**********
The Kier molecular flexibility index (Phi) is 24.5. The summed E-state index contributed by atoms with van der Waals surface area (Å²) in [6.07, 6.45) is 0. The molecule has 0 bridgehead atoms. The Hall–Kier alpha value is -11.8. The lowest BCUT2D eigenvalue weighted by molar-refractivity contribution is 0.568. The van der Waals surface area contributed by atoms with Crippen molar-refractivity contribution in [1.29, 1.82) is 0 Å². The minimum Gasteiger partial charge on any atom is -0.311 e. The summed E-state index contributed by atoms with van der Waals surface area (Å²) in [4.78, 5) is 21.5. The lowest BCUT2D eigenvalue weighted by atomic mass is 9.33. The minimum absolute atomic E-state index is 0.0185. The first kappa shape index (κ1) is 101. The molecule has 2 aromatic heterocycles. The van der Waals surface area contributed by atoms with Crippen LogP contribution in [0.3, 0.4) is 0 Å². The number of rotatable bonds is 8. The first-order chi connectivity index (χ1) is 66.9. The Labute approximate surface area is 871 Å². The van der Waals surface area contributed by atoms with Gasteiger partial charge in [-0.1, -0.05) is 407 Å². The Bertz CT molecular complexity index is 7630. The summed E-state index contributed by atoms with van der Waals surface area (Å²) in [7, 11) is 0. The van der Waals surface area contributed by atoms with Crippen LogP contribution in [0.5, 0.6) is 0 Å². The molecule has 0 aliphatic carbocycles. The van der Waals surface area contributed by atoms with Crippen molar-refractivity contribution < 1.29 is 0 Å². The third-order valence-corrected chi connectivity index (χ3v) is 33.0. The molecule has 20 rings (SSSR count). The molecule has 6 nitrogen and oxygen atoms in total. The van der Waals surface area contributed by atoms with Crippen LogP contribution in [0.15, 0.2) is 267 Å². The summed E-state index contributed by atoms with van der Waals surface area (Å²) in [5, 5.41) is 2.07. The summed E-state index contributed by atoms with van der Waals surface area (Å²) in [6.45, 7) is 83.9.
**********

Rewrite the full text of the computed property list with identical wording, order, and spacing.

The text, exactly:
The Kier molecular flexibility index (Phi) is 24.5. The summed E-state index contributed by atoms with van der Waals surface area (Å²) in [6.07, 6.45) is 0. The molecule has 0 bridgehead atoms. The Hall–Kier alpha value is -11.8. The lowest BCUT2D eigenvalue weighted by molar-refractivity contribution is 0.568. The van der Waals surface area contributed by atoms with Crippen molar-refractivity contribution in [1.29, 1.82) is 0 Å². The minimum Gasteiger partial charge on any atom is -0.311 e. The summed E-state index contributed by atoms with van der Waals surface area (Å²) in [4.78, 5) is 21.5. The lowest BCUT2D eigenvalue weighted by atomic mass is 9.33. The minimum absolute atomic E-state index is 0.0185. The first kappa shape index (κ1) is 101. The molecule has 2 aromatic heterocycles. The van der Waals surface area contributed by atoms with Crippen LogP contribution in [0.3, 0.4) is 0 Å². The number of rotatable bonds is 8. The first-order chi connectivity index (χ1) is 66.9. The Labute approximate surface area is 871 Å². The van der Waals surface area contributed by atoms with Gasteiger partial charge in [-0.1, -0.05) is 407 Å². The Bertz CT molecular complexity index is 7630. The summed E-state index contributed by atoms with van der Waals surface area (Å²) in [7, 11) is 0. The van der Waals surface area contributed by atoms with Crippen LogP contribution in [0.5, 0.6) is 0 Å². The molecule has 0 aliphatic carbocycles. The van der Waals surface area contributed by atoms with Crippen molar-refractivity contribution < 1.29 is 0 Å². The third-order valence-corrected chi connectivity index (χ3v) is 33.0. The molecule has 20 rings (SSSR count). The molecule has 6 nitrogen and oxygen atoms in total. The van der Waals surface area contributed by atoms with Crippen LogP contribution in [0.15, 0.2) is 267 Å². The summed E-state index contributed by atoms with van der Waals surface area (Å²) in [5, 5.41) is 2.07. The summed E-state index contributed by atoms with van der Waals surface area (Å²) in [6.45, 7) is 83.9.